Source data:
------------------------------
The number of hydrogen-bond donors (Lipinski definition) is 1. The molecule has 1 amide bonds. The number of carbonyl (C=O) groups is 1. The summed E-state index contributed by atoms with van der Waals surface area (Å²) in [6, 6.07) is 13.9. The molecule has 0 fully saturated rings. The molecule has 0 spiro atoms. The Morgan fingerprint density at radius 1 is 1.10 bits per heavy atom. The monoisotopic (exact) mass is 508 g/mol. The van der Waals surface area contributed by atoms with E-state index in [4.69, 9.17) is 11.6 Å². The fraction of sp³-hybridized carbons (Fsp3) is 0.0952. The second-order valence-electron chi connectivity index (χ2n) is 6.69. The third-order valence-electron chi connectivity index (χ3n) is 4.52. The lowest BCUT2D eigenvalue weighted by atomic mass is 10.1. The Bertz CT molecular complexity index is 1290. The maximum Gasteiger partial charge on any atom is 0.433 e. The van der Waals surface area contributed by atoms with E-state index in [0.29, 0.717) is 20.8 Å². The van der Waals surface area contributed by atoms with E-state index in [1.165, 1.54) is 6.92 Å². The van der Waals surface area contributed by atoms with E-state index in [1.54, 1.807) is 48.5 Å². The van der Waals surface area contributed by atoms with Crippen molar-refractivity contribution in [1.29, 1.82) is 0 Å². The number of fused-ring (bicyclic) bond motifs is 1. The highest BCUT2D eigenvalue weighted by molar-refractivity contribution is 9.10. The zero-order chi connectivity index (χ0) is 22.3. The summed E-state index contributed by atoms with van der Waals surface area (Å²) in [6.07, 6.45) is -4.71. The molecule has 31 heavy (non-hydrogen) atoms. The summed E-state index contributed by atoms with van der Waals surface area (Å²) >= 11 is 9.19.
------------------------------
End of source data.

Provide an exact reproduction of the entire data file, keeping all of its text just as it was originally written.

The number of hydrogen-bond donors (Lipinski definition) is 1. The molecule has 1 amide bonds. The number of carbonyl (C=O) groups is 1. The summed E-state index contributed by atoms with van der Waals surface area (Å²) in [6, 6.07) is 13.9. The molecule has 0 fully saturated rings. The molecule has 0 spiro atoms. The Morgan fingerprint density at radius 1 is 1.10 bits per heavy atom. The monoisotopic (exact) mass is 508 g/mol. The van der Waals surface area contributed by atoms with E-state index in [4.69, 9.17) is 11.6 Å². The fraction of sp³-hybridized carbons (Fsp3) is 0.0952. The second-order valence-electron chi connectivity index (χ2n) is 6.69. The third-order valence-electron chi connectivity index (χ3n) is 4.52. The lowest BCUT2D eigenvalue weighted by atomic mass is 10.1. The Bertz CT molecular complexity index is 1290. The maximum Gasteiger partial charge on any atom is 0.433 e. The van der Waals surface area contributed by atoms with E-state index in [0.29, 0.717) is 20.8 Å². The van der Waals surface area contributed by atoms with E-state index in [1.165, 1.54) is 6.92 Å². The van der Waals surface area contributed by atoms with E-state index in [1.54, 1.807) is 48.5 Å². The van der Waals surface area contributed by atoms with Crippen molar-refractivity contribution in [1.29, 1.82) is 0 Å². The number of fused-ring (bicyclic) bond motifs is 1. The highest BCUT2D eigenvalue weighted by molar-refractivity contribution is 9.10. The zero-order chi connectivity index (χ0) is 22.3. The summed E-state index contributed by atoms with van der Waals surface area (Å²) in [6.07, 6.45) is -4.71. The molecule has 31 heavy (non-hydrogen) atoms. The summed E-state index contributed by atoms with van der Waals surface area (Å²) >= 11 is 9.19.